The Autonomous Cars of Johnson County

By Bill Moore

Madison County has its covered bridges. Dubuque County has its 'Field of Dreams.' Johnson County, Iowa wants its autonomous, self-driving trucks, cars, and commuter electric pods; and the county supervisors passed a resolution to that effect. Here's the back story.

Madison County might have its quaint covered bridges, but if the likes of Volvo, Daimler, Audi or Google take Johnson County, Iowa up on their offer, that autonomous Mercedes truck cruising down that autobahn test track in Germany could someday, in the not-too-distant future, find itself motoring along the roads in and around Iowa City, home of the University of Iowa.

With that vision in mind - and the economic development opportunities this up-and-coming technology represents to the county and the state - the five county supervisors of Johnson County unanimously approved the following resolution on July 24, 2014:


WHEREAS, the next technological transformation that will profoundly affect our lives will be the introduction of passenger and freight automobiles operating with autonomous functionality. These vehicles have the potential to one day eliminate traffic fatalities caused by human error and distraction. Furthermore, intelligent vehicles will reduce congestion, emissions and the need for costly additions of lanes to busy roadways; and

WHEREAS, the University of Iowa and its related research endeavors, most notably, The National Advanced Driving Simulator and the Public Policy Center, have been at the forefront of advancing innovations in vehicle-to-vehicle communications, sensor technology, human factors, artificial intelligence, and public policy issues critical to the success of this transformational change; and

WHEREAS, many companies in our region have been successfully pioneering similar vehicle systems in the agricultural, aerospace and related fields, and there exists a cluster of software and technology companies whose development can be encouraged by supportive communities; and

WHEREAS, it is our stated goal to engage in strategic economic development initiatives that will create high-paying employment opportunities to strengthen our overall economy and provide benefit to all citizens. We realize that those communities and states that are first to embrace this life-saving and transformational technological advancement will stand to gain the most potential economic benefit.

NOW, THEREFORE, be it resolved that we, the Johnson County Board of Supervisors, do hereby proclaim that Johnson County welcomes the testing and operation of intelligent vehicles on the streets and roads over which we have jurisdiction in accordance with applicable law, as a means to encourage the advancement of this technology and to create economic benefit, and will, if necessary, work collaboratively with other jurisdictions in Johnson County to address any issues that arise in order to best protect the safety of our citizens.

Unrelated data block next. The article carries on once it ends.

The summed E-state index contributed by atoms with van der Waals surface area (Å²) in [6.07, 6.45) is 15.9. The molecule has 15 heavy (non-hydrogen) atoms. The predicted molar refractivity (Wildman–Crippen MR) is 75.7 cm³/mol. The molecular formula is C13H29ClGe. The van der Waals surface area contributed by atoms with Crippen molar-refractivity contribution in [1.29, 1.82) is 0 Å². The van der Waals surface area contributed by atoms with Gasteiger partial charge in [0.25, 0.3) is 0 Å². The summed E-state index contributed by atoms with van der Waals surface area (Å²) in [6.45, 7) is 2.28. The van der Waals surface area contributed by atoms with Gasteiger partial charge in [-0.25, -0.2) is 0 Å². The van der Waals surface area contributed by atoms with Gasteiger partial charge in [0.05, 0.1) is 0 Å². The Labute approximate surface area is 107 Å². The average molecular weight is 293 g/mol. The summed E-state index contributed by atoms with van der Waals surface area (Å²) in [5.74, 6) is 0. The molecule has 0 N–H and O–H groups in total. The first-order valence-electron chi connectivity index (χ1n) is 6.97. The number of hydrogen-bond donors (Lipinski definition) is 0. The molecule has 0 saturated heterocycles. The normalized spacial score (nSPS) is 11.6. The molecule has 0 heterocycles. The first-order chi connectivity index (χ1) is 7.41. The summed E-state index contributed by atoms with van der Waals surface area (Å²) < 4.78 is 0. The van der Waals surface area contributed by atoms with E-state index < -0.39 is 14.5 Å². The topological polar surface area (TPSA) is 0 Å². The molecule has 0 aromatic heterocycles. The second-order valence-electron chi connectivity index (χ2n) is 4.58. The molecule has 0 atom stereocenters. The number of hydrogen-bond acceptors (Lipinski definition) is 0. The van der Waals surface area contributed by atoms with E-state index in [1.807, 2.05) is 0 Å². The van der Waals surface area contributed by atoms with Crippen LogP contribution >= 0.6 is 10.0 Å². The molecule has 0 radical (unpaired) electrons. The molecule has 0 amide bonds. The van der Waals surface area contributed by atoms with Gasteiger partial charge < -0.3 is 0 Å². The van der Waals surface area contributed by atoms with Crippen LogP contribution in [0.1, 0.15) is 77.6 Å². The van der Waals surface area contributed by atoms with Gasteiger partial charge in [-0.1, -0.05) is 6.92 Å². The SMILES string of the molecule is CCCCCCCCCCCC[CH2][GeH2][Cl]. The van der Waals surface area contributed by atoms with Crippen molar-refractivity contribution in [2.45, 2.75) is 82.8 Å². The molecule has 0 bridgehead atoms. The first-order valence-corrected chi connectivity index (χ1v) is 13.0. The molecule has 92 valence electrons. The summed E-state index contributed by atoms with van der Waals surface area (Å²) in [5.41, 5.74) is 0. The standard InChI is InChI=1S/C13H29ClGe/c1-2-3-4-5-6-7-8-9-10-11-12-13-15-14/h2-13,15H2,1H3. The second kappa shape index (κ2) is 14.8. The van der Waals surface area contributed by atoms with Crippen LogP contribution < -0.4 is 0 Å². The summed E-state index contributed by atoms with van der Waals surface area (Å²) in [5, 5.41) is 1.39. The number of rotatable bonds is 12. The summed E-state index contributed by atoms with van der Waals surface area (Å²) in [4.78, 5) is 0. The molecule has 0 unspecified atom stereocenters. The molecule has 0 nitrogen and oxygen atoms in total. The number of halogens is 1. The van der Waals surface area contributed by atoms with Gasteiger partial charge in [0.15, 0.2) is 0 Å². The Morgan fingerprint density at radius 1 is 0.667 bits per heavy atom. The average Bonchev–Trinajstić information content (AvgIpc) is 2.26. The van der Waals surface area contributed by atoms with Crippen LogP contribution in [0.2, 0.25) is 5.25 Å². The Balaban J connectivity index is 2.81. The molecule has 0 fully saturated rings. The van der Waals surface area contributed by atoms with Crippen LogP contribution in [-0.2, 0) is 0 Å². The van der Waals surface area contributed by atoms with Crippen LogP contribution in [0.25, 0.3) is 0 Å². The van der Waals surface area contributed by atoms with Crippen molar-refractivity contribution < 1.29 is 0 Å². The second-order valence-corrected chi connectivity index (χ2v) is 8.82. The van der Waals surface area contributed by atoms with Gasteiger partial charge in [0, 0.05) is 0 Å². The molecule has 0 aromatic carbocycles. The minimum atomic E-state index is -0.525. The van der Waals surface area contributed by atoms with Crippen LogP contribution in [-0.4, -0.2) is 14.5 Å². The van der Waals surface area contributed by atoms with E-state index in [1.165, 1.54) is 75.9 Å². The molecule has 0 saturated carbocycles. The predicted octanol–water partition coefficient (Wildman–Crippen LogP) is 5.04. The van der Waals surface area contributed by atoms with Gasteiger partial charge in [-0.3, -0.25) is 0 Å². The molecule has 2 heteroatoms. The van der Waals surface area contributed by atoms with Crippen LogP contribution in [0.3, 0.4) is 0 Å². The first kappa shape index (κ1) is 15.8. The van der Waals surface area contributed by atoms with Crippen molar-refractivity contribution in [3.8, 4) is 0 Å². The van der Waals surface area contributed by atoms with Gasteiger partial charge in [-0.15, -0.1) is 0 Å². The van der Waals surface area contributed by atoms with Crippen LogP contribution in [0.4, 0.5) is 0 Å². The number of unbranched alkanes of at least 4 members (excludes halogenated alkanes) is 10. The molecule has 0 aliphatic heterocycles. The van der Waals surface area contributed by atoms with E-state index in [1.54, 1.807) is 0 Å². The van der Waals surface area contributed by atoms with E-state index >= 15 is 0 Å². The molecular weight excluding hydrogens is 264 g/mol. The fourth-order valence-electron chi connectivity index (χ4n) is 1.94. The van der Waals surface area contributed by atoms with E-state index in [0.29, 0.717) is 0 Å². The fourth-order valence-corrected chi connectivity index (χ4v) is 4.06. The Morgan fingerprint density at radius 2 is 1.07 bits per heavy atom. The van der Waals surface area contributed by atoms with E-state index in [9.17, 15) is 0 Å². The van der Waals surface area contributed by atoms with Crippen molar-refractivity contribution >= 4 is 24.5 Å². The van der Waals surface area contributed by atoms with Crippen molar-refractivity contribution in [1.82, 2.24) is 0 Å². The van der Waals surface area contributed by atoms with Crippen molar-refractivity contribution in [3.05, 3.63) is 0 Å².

Signed this 24th day of July, 2014, in Johnson County, Iowa

One of the individuals responsible for making this happen is Mark Nolte, the president of the Iowa City Area Development (ICAD) Group. In this 26-minute-plus MP3 audio interview, EV World's Bill Moore talks with him about the events leading up to the vote and what he anticipates happening moving forward.

While much of the research into autonomous automobiles has initially taken place in California (Google) and Europe (Daimler, Nissan and Volvo) - the technology is not new to Iowa. Farm tractors have been plowing fields and sowing seeds using GPS and autonomous driving systems for a couple decade now, much of the software and hardware having been developed by Iowa-based companies. The University of Iowa, located in Iowa City, is a renown Top Ten research institution and home to the National Advanced Driving Simulator and the Public Policy Center. Just up Interstate 380 in Cedar Rapids is Rockwell Collins, a major aerospace and electronics firm. Locating an autonomous driving test center in the area would not stretch the community's technological and educational resources, by any means.

As Nolte points out, the area also offers what California doesn't: four seasons, allowing more real-world testing capabilities from dealing with icy highways to unmarked country roads.

Of course, who will be the first to move their technology off the safety of the test track and into the 'real-world' remains to be seen. In this video, which Nolte references in his remarks, Volvo says it plans to put 100 of its autonomous cars on the streets and roads of Gothenburg, home of its corporate headquarters in Sweden by 2015.

As to which type of vehicle will likely become the first to be deployed in a commercial sense, Nolte thinks it will be in the trucking industry. He thinks the established passenger carmakers will be reluctant for liability and business model reasons to bring out self-driving cars, which he sees ultimately changing the car ownership paradigm. If you can order up a self-driving 'pod' - and Google demonstrated earlier this Spring - that will take you where you want and you never have to park it or deal with the other expenses of car ownership, why bother owning a car in the first place?

What he also sees changing is how cars are propelled: electric cars and autonomous driving were made for each other.

The bottom line? Watch this space. Things are about to get very interesting in the world of personal mobility.

Times Article Viewed: 7037
Originally published: 04 Aug 2014


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